Looking for fun St Patrick’s Day art projects for preschoolers? A simple open ended painting activity is always a great choice. Laying out various media and materials in greens and golds keeps things festive and allows kids to experiment and make choices.

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child holding a st patrick's day art project

What is open ended art (vs. product art)

Open-ended art, also referred to as process art, emphasizes the journey of creation rather than worrying about the end result. In process art, children engage with materials freely, allowing their creativity to flow without strict guidelines.

Explore further about open-ended art here.

On the contrary, product art typically involves adult guidance, follows predetermined steps in a particular sequence, and aims for uniformity among final outputs. Product art is what you may characterize as a craft project.

To learn more about color theory, check out this helpful preschool color mixing worksheet.

St Patrick’s Day art for preschoolers: painting

Materials we used

For this colorful St. Patrick’s Day art, I set out the following materials:

  • a small canvas
  • scissors
  • a variety of brushes
  • different kinds of scrapbook paper in varous green patterns.
  • tissue paper in teal
  • gold tulle
  • gold wrapping paper
  • glue stick
  • green crayon
  • palette (or paper plate)

Don’t forget to cover your workspace with a vinyl tablecloth or newspapers.

For more festive fun, be sure to check out this St. Patrick’s Day Fine Motor Sensory Bin.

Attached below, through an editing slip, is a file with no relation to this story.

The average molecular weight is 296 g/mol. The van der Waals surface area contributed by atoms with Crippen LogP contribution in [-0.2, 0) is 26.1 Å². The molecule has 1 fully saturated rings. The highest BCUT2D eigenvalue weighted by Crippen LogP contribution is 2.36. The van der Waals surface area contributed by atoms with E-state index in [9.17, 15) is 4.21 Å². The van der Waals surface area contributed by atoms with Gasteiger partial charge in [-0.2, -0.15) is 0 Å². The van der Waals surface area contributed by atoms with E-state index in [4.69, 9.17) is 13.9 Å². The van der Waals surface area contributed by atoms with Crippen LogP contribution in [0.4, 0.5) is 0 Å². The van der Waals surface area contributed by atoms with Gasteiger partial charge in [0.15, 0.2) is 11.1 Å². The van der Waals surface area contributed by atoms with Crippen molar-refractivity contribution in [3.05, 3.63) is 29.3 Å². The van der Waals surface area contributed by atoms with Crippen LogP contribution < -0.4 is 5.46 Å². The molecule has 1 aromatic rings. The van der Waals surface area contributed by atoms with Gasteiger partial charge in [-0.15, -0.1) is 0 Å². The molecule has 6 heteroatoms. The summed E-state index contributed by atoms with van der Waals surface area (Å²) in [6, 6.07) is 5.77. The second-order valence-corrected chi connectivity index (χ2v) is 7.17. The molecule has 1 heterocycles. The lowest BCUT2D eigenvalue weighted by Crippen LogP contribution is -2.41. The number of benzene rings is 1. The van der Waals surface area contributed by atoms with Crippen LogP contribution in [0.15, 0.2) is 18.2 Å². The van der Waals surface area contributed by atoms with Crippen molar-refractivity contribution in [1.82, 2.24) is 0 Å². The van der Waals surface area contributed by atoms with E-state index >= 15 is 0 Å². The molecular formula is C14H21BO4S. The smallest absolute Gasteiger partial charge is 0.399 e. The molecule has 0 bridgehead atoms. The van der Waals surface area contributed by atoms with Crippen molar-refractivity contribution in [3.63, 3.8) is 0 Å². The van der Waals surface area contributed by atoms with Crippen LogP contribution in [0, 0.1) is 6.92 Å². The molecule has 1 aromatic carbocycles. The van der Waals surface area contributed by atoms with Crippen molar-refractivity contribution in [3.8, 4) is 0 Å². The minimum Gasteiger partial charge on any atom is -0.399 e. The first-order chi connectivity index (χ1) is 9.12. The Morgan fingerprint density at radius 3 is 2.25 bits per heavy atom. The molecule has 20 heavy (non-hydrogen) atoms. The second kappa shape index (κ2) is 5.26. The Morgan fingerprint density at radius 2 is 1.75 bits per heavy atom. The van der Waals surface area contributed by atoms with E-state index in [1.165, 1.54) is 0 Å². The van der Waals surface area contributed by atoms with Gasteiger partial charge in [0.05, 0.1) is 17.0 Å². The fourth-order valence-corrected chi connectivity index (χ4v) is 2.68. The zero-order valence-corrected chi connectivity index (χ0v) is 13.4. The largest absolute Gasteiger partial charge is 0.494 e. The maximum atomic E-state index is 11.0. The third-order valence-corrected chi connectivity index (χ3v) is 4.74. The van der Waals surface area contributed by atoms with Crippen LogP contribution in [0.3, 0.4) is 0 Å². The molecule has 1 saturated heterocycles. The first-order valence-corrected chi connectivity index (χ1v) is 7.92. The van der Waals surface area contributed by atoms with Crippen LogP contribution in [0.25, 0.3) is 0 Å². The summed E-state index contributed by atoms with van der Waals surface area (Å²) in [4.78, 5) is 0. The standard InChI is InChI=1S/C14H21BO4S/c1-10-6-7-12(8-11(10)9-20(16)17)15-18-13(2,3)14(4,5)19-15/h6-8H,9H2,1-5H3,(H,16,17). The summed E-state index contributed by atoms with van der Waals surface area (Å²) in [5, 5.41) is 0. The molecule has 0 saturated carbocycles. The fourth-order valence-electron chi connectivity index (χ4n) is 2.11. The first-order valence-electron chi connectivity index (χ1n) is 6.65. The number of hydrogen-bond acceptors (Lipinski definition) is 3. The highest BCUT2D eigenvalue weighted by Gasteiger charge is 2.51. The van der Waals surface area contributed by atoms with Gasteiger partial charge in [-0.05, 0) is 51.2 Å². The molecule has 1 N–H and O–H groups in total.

For more spring art, try this birch tree art project.

materials laid out for a st patrick's day preschool art project.

So I set out a bunch of different items and almost all of them went unused, which is fine and part of the process. Keep offering various materials though, because they will be chosen sometimes, and really allow kids to experiment. There’s nothing better than standing back seeing kids try adding say, a piece of tulle to the painting. They see how it sticks to the paint, or discover it doesn’t stick and try to add glue to solve that problem. Or decide they don’t like it and remove it, and realize it left a mark they like or don’t like, and what they do next…

Anyway, at first my assistant decided to draw a shamrock seeing as it was for St Patrick’s.

a child drawing a shamrock in a st patrick's day art project.

While he was pleased with the shamrock, he was stuck afterwards for a couple minutes on what to do next. I reminded him that there didn’t need to be a shamrock just because it was St. Patrick’s Day and he could do whatever he wanted. He decided to paint over the shamrock and focus more on watching how thick layers of different colors would smoosh together.

a child painting a canvas using green and gold paint.

Eventually, he decided to add a thick coating of white over the entire painting and LOVED watching it melt and and change the entire look.

A preschooler's painting, using different shades of green.

“I’M DONE!” – The end result was kind of a northern lights feel with a tiny window that showed a small amount of the original shamrock. Love those brushstrokes on the right!

What are you favorite St Patrick’s Day art projects for preschoolers? Tell us in the comments below.

More St. Patrick’s Day activities for kids

St. Patrick’s Day scissor skills practice

St. Patrick’s Day gnome coloring pages

Kym

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